What should you call your child’s genitals?
The simplest, and most positive, answer is simply – their real names. That means:
For girls: Vulva (the outside part) and Vagina (the inside tube).
For boys: Penis and Testicles (the inside balls) and Scrotum (the outside sac).
This idea makes many parents cringe with embarrassment and disgust. This reaction is the very reason why it is so very important to use the correct anatomical terminology with children (and when I say children, I mean babyhood and up, it’s never too early!). The more adults use these terms around their children, the more likely children are to grow up without the cringe-factor that so many adults struggle with. There is nothing dirty, or inappropriate about the anatomical terminology.
Why else should you use the correct anatomical names? For girls in particular, other names can cause issues with body image and perception. For instance, terms such as ‘front bottom’, ‘wee wee’, ‘bum bum’ and similar, subconsciously imply that the vulva and vagina is somehow dirty and equates it with urine and poo, rather than sexual pleasure and conception/birth. This can absolutely impact the relationship a girl has with her body – and sexual organs – as she grows.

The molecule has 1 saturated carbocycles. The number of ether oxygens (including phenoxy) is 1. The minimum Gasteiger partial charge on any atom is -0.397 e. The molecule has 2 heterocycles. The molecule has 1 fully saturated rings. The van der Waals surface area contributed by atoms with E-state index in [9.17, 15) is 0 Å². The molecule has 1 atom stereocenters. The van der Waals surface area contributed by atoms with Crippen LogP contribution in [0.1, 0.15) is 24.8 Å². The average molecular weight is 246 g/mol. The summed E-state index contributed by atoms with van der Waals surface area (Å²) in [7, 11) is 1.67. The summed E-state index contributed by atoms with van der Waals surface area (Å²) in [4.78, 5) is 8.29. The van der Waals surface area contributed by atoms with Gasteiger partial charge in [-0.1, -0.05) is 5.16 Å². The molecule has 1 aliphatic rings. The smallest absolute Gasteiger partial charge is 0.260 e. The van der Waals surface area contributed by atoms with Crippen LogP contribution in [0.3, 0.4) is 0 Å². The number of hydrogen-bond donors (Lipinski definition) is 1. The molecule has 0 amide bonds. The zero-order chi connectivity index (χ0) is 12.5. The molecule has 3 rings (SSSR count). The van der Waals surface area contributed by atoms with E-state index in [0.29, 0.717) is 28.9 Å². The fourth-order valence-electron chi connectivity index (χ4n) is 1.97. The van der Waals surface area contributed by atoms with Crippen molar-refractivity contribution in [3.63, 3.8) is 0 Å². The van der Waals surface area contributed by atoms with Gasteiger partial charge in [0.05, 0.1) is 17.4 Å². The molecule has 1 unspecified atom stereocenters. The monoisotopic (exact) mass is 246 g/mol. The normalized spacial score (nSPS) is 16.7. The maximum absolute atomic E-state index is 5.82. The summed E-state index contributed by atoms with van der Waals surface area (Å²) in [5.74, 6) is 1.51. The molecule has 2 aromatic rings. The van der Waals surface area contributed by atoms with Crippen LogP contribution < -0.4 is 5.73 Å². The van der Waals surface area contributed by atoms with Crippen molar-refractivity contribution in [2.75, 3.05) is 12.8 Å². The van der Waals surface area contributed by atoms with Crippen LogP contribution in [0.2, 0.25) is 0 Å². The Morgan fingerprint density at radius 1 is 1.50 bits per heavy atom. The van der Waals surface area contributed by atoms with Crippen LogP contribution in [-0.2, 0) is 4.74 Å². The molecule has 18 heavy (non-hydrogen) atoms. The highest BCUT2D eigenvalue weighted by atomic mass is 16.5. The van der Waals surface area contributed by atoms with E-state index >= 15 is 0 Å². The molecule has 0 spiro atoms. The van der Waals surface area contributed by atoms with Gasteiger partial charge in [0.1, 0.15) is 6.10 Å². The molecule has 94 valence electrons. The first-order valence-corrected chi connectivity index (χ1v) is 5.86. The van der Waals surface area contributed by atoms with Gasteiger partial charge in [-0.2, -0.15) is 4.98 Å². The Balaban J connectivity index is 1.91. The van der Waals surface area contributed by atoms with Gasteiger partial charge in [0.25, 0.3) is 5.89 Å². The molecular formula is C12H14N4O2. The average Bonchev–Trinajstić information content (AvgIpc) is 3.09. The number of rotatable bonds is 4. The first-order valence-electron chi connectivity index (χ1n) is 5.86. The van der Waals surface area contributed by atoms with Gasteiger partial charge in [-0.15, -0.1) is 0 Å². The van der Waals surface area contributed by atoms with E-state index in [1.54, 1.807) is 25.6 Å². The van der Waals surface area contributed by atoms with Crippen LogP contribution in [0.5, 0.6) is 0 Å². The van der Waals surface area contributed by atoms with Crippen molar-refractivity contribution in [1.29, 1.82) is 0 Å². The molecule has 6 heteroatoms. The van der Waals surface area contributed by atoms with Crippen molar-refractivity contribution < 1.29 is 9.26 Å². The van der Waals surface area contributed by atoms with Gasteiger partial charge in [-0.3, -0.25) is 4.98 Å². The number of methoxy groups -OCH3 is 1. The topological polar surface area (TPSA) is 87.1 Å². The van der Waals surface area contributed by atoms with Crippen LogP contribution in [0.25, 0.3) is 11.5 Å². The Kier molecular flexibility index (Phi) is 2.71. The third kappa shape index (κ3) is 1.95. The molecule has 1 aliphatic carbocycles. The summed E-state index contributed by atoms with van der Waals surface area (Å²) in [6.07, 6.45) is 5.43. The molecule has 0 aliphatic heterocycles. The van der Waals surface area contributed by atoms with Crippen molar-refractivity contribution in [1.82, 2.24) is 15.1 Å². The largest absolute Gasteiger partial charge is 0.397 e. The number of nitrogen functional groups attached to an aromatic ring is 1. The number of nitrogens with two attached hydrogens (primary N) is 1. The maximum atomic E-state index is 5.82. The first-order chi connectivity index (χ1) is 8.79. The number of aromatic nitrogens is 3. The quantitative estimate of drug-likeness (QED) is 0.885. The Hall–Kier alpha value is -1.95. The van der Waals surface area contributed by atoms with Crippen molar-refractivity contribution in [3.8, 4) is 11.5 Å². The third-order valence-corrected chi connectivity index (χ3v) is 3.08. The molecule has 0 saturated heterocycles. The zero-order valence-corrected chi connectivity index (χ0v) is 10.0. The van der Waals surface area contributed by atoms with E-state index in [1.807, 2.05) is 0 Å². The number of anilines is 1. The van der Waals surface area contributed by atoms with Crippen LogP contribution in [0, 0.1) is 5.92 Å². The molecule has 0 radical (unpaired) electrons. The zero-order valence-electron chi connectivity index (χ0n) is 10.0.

Finally, pet names – ‘floof’, ‘fanny’, ‘minnie’, ‘noonie’, ‘mary’, ‘fairy’, ‘lulu’, ‘willy’, ‘percy’, ‘bits’ and so on, are ambiguous. This means if a child is sexually abused, they may struggle conveying what has happened accurately to an adult. For instance a girl saying “he touched my fairy” may be misconstrued as somebody touching her doll without permission. Using the correct anatomical names is the best way to keep children safe.
Yes, it can feel awkward using the correct names at first, but you soon get over the embarrassment – and actually, it could have a positive effect on you too!
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